It used to be regarded as a red badge of courage.
Ringside fans would save programs of fight cards if there were bloodstains on them to show just how close they'd been to the action.
Fighters would measure how badly they had hurt an opponent by the amount of his blood they carried back to the locker room on their gloves or trunks.
Referees and trainers traded war stories on the blood baths they'd been involved in.
Even in football, a linemen would look with pride on the amount of blood soaked into his uniform, provided that blood belonged to the man across the line of scrimmage.
It's a new era. A frightening era. The AIDS age.
Ringsiders these days are holding up their programs as shields.
In New Jersey and Florida, state athletic commissions now require referees and seconds to wear surgical style gloves. The New York State Athletic Commission also makes gloves available for both boxing and wrestling personnel, but use of them in that state is optional.
There haven't been a lot of takers in New York.
"We have found that most people, and I'm talking about 95%, refuse to use the gloves," said Marvin Kohn, a deputy commissioner with the New York body.
In California, however, there are no such recommendations and no plans to institute any.
Said Marty Denkin, assistant executive officer of the California State Athletic Commission: "The risk of AIDS in boxing is so minor that it has not come up and is something we are not going to address at this time. Because at this point, there is no evidence we have found that indicates AIDS can be transmitted through normal lacerations.
"Besides, if you start, where are you going to stop? I also referee and I've gotten more blood in my nose and mouth during a fight than on my hands. If you offer gloves, next they're going to want goggles and a mask. People at ringside are going to want plexiglass as a safety shield so they don't get splattered.
"From what we know, AIDS is highly communicable through homosexuality or through intravenous use of drugs. Now nothing is ever absolute, but I would say that for boxers, both of those areas do not come into play."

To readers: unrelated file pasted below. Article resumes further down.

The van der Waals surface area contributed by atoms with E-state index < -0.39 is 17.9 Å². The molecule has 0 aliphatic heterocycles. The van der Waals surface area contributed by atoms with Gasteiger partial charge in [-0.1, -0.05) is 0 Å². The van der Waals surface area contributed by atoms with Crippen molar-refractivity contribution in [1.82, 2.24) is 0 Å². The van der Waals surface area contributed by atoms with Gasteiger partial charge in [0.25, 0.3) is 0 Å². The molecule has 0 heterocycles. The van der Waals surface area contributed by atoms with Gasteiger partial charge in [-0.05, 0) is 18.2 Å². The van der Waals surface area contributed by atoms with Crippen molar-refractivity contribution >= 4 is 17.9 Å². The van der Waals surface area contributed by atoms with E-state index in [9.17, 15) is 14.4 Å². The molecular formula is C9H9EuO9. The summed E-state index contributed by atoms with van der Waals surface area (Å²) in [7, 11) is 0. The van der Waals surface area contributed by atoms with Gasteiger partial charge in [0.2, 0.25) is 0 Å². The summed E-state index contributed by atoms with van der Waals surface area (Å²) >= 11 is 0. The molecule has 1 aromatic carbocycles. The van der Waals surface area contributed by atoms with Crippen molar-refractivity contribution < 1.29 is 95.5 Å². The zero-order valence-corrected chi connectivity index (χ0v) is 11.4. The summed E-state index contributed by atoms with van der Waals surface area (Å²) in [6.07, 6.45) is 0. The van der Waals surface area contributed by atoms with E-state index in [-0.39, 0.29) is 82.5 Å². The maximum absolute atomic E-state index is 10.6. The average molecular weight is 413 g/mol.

Kohn agrees with Denkin that it is unlikely many boxers are going to contract AIDS through dirty needles.
"We conduct drug tests on our fighters and we find that less than 2% test positive," he said. "Boxers are not drug users, and are probably not going to get involved in the AIDS problem that way."
To Dr. Robert Karns, a Southern California ringside physician, the chances of contracting AIDS in a boxing situation appear almost farfetched.
"It would take a significant amount of blood, the amount in a transfusion," he said. "It would have to be transmitted from an open wound into an open wound.
"For example, a fighter would have to have a big gash, say on his forehead, and he would then have to almost press his head onto the head of a referee or corner man who, in turn, had a large gash on his forehead."
Boxing is not the only sport grappling with the problem, though. Blood has been spilled on the football field as well. The AIDS problem suddenly seemed a lot closer to that sport last October when Jerry Smith, a retired NFL receiver, died as a result of the disease.
"You always worry about it," said Don Cochren, a Dallas Cowboys trainer. "You see it on the TV screen every night and read about it in the newspaper every day.
"We wear sterile gloves when we're treating wounds. There's no proof you can get AIDS that way, but using sterile gloves is a good technique to have anyway."
The Cowboys went even further last summer when they began testing their players for the disease.
"Each individual player was given an envelope when they were given their examinations," he said. "If they wanted to be tested for AIDS, they were to sign up and give the envelope to the team doctor. The results of those tests are strictly between the doctor and and the player. I don't know the exact number who signed up but I think it was somewhere in the 90% range."
In New York, there is talk of testing fighters for AIDS as well, but the obstacles loom large.
"Would it be cost effective?" Kohn asks. "We would have to have a budget. Right now, a boxer comes into New York and all he is required to do is pay $10 for a license and $19 for a fingerprint check. For that, he already gets a physical worth over $400.
"Adding an AIDS test would make it more expensive. We would have to test 40 to 50 fighters a month. Some say the promoter should pay for it but that would make it really difficult for them.
"The New York City Health Department has an AIDS test that is free, but I don't know if we could descend on them with all the fighters we'd have to test."
Even if the testing problem could be worked out, there's a bigger one that all the money in the city treasury couldn't solve.